Race relations were a vital, and uncomfortable, part of the U.S. culture in 1933. This morning I drafted a brief scene in which my protagonist, a young white woman, is having a casual conversation with a black elevator operator. I’m pretty sure it’s accurate and realistic as to the language the young man would have used, but that scene scares me, because I’ll bet you five dollars someone is going to read it and think I’m the most awful kind of racist for having put those words in the character’s mouth.

Another character in the story is the landlady in the boarding house where my protagonist lives, and you can darn well bet that landlady wasn’t going to rent to any Japs or kikes or spics or niggers.

Were you triggered by that? If so, I think you now understand the problem for the writer. I would never use those words in my own voice (although I just did exactly that, for rhetorical effect). But in dialog? Yes. Or in a first-person narrative by a speaker from that era, yes. Those words are how the landlady (who would have been born in about 1880) would have said it. They’re her words, not mine.

I can write around it by having my narrator say, “She used a couple of colorful terms that I’m not going to repeat.” But that’s cowardly. That’s not good writing, it’s kiss-ass writing.

Today, in our allegedly more enlightened culture, the writer of any sort of historical fiction is on the horns of a dilemma. When it comes to sensitive topics such as homosexuality and race relations, if you write it accurately you’re liable to offend people. Far too many people don’t want to know how it actually was (or, for that matter, how it actually is). What they want is for you to gently massage their feelings. If you fail to convince them that you share their view of right and wrong — not in nuts-and-bolts detail, which I probably do, but in the broad-brush feel-good manner that is all they’re capable of understanding — you’re in deep trouble.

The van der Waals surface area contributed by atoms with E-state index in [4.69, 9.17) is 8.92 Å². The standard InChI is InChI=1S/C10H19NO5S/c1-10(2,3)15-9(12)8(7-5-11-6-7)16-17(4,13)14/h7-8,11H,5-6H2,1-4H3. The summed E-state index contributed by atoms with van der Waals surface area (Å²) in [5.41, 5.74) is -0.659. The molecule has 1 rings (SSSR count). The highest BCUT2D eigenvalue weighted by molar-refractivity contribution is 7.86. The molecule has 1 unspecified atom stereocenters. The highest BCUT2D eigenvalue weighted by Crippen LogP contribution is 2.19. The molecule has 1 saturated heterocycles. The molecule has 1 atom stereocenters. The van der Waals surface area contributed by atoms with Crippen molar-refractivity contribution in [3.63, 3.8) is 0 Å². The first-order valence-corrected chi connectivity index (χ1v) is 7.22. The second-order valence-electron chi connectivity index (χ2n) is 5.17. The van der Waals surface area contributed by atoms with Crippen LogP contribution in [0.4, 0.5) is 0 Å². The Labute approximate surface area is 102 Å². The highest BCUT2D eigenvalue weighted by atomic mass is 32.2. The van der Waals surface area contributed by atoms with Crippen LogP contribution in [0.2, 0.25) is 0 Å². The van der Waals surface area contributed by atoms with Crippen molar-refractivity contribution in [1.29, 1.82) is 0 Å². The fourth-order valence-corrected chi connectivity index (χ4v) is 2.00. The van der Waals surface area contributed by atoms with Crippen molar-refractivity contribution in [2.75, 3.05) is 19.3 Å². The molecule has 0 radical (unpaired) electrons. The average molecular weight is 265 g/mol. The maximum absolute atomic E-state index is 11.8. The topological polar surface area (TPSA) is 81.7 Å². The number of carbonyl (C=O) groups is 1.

Fortunately, I don’t have to try to make a living at it.

Posted in fiction, society & culture, writing | Tagged , , | Leave a comment

Parlez-vous fran├žais?

I had a couple of quarters of German during my chaotic college days, but I’ve never properly learned a foreign language. As an older adult I’ve considered a few languages, including Chinese and Hindi. Chinese is just way too difficult. Hindi ought to be easier, because it’s an Indo-European language. It’s related to Latin, German, and English. But the consonants in Hindi are well-nigh impossible, and the writing system isn’t much easier.

A couple of years ago I settled on French. French is both easy and difficult. The vocabulary is quite a lot like English. It’s pretty much a slam-dunk, and at least French uses the Latin alphabet, albeit with half a dozen fussy accent marks. The grammar, pronunciation, and spelling, on the other hand — hoo, boy.

There are probably a dozen different websites and services that would love to help you learn a foreign language. But I have yet to find a good one.

I’ve spent a lot of time learning French on Duolingo. It’s supported by advertising, so it’s free. If you’re using a phone or tablet, you probably want to pay for your membership, as the ads will intrude, but on a desktop computer the ads are off to the side and totally ignorable.